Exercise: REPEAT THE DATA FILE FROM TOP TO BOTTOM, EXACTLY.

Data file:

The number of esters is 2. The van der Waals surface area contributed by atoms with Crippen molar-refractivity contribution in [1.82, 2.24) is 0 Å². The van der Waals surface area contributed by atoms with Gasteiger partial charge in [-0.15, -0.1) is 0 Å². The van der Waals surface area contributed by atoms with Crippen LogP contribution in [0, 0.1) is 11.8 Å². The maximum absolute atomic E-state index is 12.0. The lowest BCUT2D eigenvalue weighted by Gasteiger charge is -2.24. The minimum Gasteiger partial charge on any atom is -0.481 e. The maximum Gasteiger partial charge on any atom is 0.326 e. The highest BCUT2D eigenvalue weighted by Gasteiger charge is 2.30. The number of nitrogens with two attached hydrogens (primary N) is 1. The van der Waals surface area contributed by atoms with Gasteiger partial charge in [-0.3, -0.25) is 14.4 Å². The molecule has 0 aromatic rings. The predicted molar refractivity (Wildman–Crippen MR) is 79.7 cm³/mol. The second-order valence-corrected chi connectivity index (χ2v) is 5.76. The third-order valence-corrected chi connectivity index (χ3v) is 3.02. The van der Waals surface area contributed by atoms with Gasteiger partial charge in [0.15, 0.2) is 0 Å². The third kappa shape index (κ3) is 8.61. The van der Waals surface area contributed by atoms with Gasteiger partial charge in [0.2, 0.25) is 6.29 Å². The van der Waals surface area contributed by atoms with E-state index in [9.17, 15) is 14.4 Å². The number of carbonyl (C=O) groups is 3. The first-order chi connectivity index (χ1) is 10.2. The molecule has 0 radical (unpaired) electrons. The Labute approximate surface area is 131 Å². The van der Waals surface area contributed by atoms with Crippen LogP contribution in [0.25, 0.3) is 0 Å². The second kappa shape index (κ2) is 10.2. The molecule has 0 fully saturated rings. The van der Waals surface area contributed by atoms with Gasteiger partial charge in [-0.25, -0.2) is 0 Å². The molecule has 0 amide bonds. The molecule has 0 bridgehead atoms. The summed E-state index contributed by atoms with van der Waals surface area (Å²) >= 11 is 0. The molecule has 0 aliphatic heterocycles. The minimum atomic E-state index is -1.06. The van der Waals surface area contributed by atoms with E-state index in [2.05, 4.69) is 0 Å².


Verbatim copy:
The number of esters is 2. The van der Waals surface area contributed by atoms with Crippen molar-refractivity contribution in [1.82, 2.24) is 0 Å². The van der Waals surface area contributed by atoms with Gasteiger partial charge in [-0.15, -0.1) is 0 Å². The van der Waals surface area contributed by atoms with Crippen LogP contribution in [0, 0.1) is 11.8 Å². The maximum absolute atomic E-state index is 12.0. The lowest BCUT2D eigenvalue weighted by Gasteiger charge is -2.24. The minimum Gasteiger partial charge on any atom is -0.481 e. The maximum Gasteiger partial charge on any atom is 0.326 e. The highest BCUT2D eigenvalue weighted by Gasteiger charge is 2.30. The number of nitrogens with two attached hydrogens (primary N) is 1. The van der Waals surface area contributed by atoms with Gasteiger partial charge in [-0.3, -0.25) is 14.4 Å². The molecule has 0 aromatic rings. The predicted molar refractivity (Wildman–Crippen MR) is 79.7 cm³/mol. The second-order valence-corrected chi connectivity index (χ2v) is 5.76. The third-order valence-corrected chi connectivity index (χ3v) is 3.02. The van der Waals surface area contributed by atoms with Gasteiger partial charge in [0.15, 0.2) is 0 Å². The third kappa shape index (κ3) is 8.61. The van der Waals surface area contributed by atoms with Gasteiger partial charge in [0.2, 0.25) is 6.29 Å². The van der Waals surface area contributed by atoms with E-state index in [9.17, 15) is 14.4 Å². The number of carbonyl (C=O) groups is 3. The first-order chi connectivity index (χ1) is 10.2. The molecule has 0 radical (unpaired) electrons. The Labute approximate surface area is 131 Å². The van der Waals surface area contributed by atoms with Crippen LogP contribution in [0.25, 0.3) is 0 Å². The second kappa shape index (κ2) is 10.2. The molecule has 0 fully saturated rings. The van der Waals surface area contributed by atoms with Gasteiger partial charge in [-0.25, -0.2) is 0 Å². The molecule has 0 amide bonds. The molecule has 0 bridgehead atoms. The summed E-state index contributed by atoms with van der Waals surface area (Å²) >= 11 is 0. The molecule has 0 aliphatic heterocycles. The minimum atomic E-state index is -1.06. The van der Waals surface area contributed by atoms with E-state index in [2.05, 4.69) is 0 Å².